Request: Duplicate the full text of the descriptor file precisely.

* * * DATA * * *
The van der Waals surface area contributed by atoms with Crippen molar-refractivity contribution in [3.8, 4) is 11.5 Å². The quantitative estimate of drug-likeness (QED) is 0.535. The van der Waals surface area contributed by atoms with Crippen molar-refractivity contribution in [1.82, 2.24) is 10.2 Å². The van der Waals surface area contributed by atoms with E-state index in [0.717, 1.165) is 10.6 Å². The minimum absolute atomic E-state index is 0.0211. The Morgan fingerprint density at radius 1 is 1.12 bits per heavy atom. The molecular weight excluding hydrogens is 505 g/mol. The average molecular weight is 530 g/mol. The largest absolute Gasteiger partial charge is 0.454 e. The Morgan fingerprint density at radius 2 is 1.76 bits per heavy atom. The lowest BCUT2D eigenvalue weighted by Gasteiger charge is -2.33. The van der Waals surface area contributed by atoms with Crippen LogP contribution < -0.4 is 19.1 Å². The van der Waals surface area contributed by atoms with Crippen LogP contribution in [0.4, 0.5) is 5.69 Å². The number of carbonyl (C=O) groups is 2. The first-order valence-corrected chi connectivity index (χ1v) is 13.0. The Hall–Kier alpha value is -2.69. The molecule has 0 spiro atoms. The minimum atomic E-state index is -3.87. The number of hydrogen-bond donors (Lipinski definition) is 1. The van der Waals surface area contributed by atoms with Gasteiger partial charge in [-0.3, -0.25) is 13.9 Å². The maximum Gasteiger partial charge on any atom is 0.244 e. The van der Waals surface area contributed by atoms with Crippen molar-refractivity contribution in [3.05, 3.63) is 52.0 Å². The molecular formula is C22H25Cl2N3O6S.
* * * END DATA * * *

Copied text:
The van der Waals surface area contributed by atoms with Crippen molar-refractivity contribution in [3.8, 4) is 11.5 Å². The quantitative estimate of drug-likeness (QED) is 0.535. The van der Waals surface area contributed by atoms with Crippen molar-refractivity contribution in [1.82, 2.24) is 10.2 Å². The van der Waals surface area contributed by atoms with E-state index in [0.717, 1.165) is 10.6 Å². The minimum absolute atomic E-state index is 0.0211. The Morgan fingerprint density at radius 1 is 1.12 bits per heavy atom. The molecular weight excluding hydrogens is 505 g/mol. The average molecular weight is 530 g/mol. The largest absolute Gasteiger partial charge is 0.454 e. The Morgan fingerprint density at radius 2 is 1.76 bits per heavy atom. The lowest BCUT2D eigenvalue weighted by Gasteiger charge is -2.33. The van der Waals surface area contributed by atoms with Crippen LogP contribution < -0.4 is 19.1 Å². The van der Waals surface area contributed by atoms with Crippen LogP contribution in [0.4, 0.5) is 5.69 Å². The number of carbonyl (C=O) groups is 2. The first-order valence-corrected chi connectivity index (χ1v) is 13.0. The Hall–Kier alpha value is -2.69. The molecule has 0 spiro atoms. The minimum atomic E-state index is -3.87. The number of hydrogen-bond donors (Lipinski definition) is 1. The van der Waals surface area contributed by atoms with Gasteiger partial charge in [-0.3, -0.25) is 13.9 Å². The maximum Gasteiger partial charge on any atom is 0.244 e. The van der Waals surface area contributed by atoms with Crippen molar-refractivity contribution in [3.05, 3.63) is 52.0 Å². The molecular formula is C22H25Cl2N3O6S.